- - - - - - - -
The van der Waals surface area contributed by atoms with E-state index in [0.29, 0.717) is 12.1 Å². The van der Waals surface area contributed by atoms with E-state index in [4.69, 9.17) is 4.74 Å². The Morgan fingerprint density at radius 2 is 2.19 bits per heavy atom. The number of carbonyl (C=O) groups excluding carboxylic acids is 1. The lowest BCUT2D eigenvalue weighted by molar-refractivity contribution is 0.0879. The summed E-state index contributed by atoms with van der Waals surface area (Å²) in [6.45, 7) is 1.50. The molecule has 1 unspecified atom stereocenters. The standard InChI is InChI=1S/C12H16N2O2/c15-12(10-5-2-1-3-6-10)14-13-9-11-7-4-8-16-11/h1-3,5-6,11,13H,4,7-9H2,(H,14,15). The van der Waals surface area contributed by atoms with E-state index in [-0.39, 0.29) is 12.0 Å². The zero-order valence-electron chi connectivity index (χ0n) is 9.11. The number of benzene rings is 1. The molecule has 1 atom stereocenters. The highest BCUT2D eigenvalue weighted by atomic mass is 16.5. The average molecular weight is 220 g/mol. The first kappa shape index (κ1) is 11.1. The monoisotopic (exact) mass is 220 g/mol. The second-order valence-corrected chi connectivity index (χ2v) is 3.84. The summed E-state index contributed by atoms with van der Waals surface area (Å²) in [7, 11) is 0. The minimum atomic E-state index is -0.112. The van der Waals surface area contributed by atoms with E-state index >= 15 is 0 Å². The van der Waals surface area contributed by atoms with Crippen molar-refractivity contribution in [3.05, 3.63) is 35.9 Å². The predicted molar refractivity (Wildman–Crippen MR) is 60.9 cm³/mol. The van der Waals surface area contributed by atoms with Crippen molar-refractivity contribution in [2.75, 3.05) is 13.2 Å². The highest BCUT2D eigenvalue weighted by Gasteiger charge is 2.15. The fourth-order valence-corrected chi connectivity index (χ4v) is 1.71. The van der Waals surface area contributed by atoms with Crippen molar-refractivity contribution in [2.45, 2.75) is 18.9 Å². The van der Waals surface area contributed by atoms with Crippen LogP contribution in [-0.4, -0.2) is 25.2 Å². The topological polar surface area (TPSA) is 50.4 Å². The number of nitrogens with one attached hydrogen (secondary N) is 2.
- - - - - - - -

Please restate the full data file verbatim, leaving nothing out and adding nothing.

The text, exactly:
The van der Waals surface area contributed by atoms with E-state index in [0.29, 0.717) is 12.1 Å². The van der Waals surface area contributed by atoms with E-state index in [4.69, 9.17) is 4.74 Å². The Morgan fingerprint density at radius 2 is 2.19 bits per heavy atom. The number of carbonyl (C=O) groups excluding carboxylic acids is 1. The lowest BCUT2D eigenvalue weighted by molar-refractivity contribution is 0.0879. The summed E-state index contributed by atoms with van der Waals surface area (Å²) in [6.45, 7) is 1.50. The molecule has 1 unspecified atom stereocenters. The standard InChI is InChI=1S/C12H16N2O2/c15-12(10-5-2-1-3-6-10)14-13-9-11-7-4-8-16-11/h1-3,5-6,11,13H,4,7-9H2,(H,14,15). The van der Waals surface area contributed by atoms with E-state index in [-0.39, 0.29) is 12.0 Å². The zero-order valence-electron chi connectivity index (χ0n) is 9.11. The number of benzene rings is 1. The molecule has 1 atom stereocenters. The highest BCUT2D eigenvalue weighted by atomic mass is 16.5. The average molecular weight is 220 g/mol. The first kappa shape index (κ1) is 11.1. The monoisotopic (exact) mass is 220 g/mol. The second-order valence-corrected chi connectivity index (χ2v) is 3.84. The summed E-state index contributed by atoms with van der Waals surface area (Å²) in [7, 11) is 0. The minimum atomic E-state index is -0.112. The van der Waals surface area contributed by atoms with E-state index >= 15 is 0 Å². The van der Waals surface area contributed by atoms with Crippen molar-refractivity contribution in [3.05, 3.63) is 35.9 Å². The predicted molar refractivity (Wildman–Crippen MR) is 60.9 cm³/mol. The van der Waals surface area contributed by atoms with Crippen molar-refractivity contribution in [2.75, 3.05) is 13.2 Å². The highest BCUT2D eigenvalue weighted by Gasteiger charge is 2.15. The fourth-order valence-corrected chi connectivity index (χ4v) is 1.71. The van der Waals surface area contributed by atoms with Crippen molar-refractivity contribution in [2.45, 2.75) is 18.9 Å². The van der Waals surface area contributed by atoms with Crippen LogP contribution in [-0.4, -0.2) is 25.2 Å². The topological polar surface area (TPSA) is 50.4 Å². The number of nitrogens with one attached hydrogen (secondary N) is 2.